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Review Article
2018:84:1;16-21
doi: 10.4103/ijdvl.IJDVL_1143_16
PMID: 29243674

Turmeric: A condiment, cosmetic and cure

Hima Gopinath, Kaliaperumal Karthikeyan
 Department of Dermatology, Venereology and Leprosy, Sri Manakula Vinayagar Medical College and Hospital, Pondicherry University, Puducherry, India

Correspondence Address:
Hima Gopinath
Department of Dermatology, Venereology and Leprosy, Sri Manakula Vinayagar Medical College and Hospital, Madagadipet, Puducherry - 605 107
India
How to cite this article:
Gopinath H, Karthikeyan K. Turmeric: A condiment, cosmetic and cure. Indian J Dermatol Venereol Leprol 2018;84:16-21
Copyright: (C)2018 Indian Journal of Dermatology, Venereology, and Leprology

Abstract

Turmeric (Curcuma longa L.) is an integral part of Asian culture and cuisine. It has been used in traditional medicine since centuries. A myriad of health benefits have been attributed to it. Curcumin, the most biologically active curcuminoid in turmeric, is being investigated in pre-clinical and clinical trials for its role in disease prevention and cure. It has antioxidant, anti-inflammatory, antineoplastic, anti-proliferative and antimicrobial effects. We review the chemistry of this plant, its cultural relevance in Indian skin care, and its uses in dermatology.
Keywords: Contact dermatitis, cosmetic, curcumin, pigmentation disorders, turmeric

Introduction

Medicinal plants have been used since ancient time, and are sources of important modern drugs.[1] Turmeric (Curcuma longa L.)is a widely used condiment and colouring agent. India is the largest producer, exporter and consumer of turmeric, with a production of 8.46 lakh tonnes in the year 2014–2015.[2],[3] The name is derived from the Latin word “terra merita”, which means meritorious earth. It is also known as the “yellow root,” “golden spice,” “Indian saffron”, and has been used for at least 6000 years in traditional medicine and religious practice. It has 55 synonyms in Sanskrit based on its religious or medicinal properties.[4] The oldest reference to turmeric was in the Atharvaveda.[4] Marco Polo mentioned turmeric in his travel to India and China. Arab merchants introduced turmeric from India to the European markets in the 13th century.[5]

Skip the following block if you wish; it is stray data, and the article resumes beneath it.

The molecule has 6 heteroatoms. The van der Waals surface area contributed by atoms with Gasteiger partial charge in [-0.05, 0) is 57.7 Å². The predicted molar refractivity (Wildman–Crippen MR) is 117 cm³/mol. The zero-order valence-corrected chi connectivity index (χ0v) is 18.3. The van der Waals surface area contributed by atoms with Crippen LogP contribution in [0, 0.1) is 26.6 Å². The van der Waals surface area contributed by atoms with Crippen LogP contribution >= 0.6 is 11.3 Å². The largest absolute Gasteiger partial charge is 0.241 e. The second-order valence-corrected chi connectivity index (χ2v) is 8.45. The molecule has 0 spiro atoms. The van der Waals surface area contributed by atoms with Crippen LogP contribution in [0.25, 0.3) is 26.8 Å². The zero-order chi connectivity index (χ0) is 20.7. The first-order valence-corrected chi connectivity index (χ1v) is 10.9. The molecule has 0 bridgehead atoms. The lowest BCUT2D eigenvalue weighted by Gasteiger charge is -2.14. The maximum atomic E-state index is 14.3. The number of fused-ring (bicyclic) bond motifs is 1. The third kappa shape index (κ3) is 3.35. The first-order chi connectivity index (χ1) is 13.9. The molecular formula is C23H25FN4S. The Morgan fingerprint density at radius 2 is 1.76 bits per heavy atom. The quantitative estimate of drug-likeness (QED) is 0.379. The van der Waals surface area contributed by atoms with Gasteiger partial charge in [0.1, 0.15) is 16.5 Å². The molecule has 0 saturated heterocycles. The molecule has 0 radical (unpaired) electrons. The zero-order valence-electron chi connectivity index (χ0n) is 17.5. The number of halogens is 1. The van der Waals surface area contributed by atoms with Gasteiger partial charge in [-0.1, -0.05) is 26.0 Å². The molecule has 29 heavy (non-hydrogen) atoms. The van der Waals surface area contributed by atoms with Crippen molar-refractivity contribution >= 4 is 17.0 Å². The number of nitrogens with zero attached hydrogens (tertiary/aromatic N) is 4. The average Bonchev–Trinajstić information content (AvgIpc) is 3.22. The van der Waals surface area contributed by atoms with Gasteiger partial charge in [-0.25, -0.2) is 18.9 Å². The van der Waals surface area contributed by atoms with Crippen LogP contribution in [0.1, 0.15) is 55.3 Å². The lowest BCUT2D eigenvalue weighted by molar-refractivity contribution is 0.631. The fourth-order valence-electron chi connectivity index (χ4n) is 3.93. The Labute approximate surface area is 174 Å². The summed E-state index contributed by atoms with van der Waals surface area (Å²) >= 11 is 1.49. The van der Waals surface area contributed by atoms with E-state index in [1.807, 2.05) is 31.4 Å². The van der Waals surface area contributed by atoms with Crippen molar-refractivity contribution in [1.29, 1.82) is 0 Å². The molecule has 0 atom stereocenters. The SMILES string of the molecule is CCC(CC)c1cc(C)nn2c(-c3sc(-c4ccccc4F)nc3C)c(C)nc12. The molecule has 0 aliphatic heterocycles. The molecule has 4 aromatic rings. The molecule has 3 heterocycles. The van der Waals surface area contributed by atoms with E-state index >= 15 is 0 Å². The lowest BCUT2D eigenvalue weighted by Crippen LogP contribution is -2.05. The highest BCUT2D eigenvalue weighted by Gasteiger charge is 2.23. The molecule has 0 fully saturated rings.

The Plant and Its Chemistry

Curcuma longa L. is a perennial rhizomatous herb which grows up to one metre in height [Figure - 1]. It is the most utilized species of the genus Curcuma and family Zingiberaceae. There are approximately 100 species in the genus, of which around 40 are of Indian origin.[6],[7] The Latin word “Curcuma” is derived from the Arabic word “Kourkoum”, which means saffron. It grows in hot, humid conditions and requires plenty of water. It has a short pseudostem and large oblong leaves. The underground rhizome has a primary or mother rhizome, with multiple branching secondary rhizomes. They are ovate, oblong, or pyriform and have a pale yellow, reddish yellow, or orange brown colour [Figure - 2]. It has pale yellow flowers and does not bear fruits. It is cultivated in India, China, Indonesia, Thailand, and other tropical regions including Africa.[2],[6],[8] “Madras” and “Alleppey” turmeric are the two main commercial types of turmeric in India, based on the area of production. Alleppey turmeric is imported by the United States as a food colourant and spice, whereas the British and Middle Eastern markets prefer Madras turmeric which has lower curcumin and volatile oils. Madras turmeric has a brighter lighter yellow colour that is suitable for mustard paste and curry powder/paste. The “Bengal” type is predominantly used as a dye.[9]

Figure 1: Curcuma longa.L - a perennial medicinal herb
Figure 2: Rhizomes of Curcuma longa.L

The composition of the rhizome is summarized in [Table - 1].[2],[6],[10],[11] Curcuminoids give yellow colour while the oils provide the aromatic smell and taste.[6] Oils are used in aromatherapy and perfumes.[5] The essential oils may have antioxidant, anti-inflammatory and anti-nociceptive properties.[11] Curcumin is abundant in Curcuma longa but may also be obtained from other plant species such as Curcuma aromatica and Curcuma phaeocaulis. Pure turmeric has the highest curcumin concentration (average 3.14% by weight), whereas curry powders have relatively smaller concentrations.[12]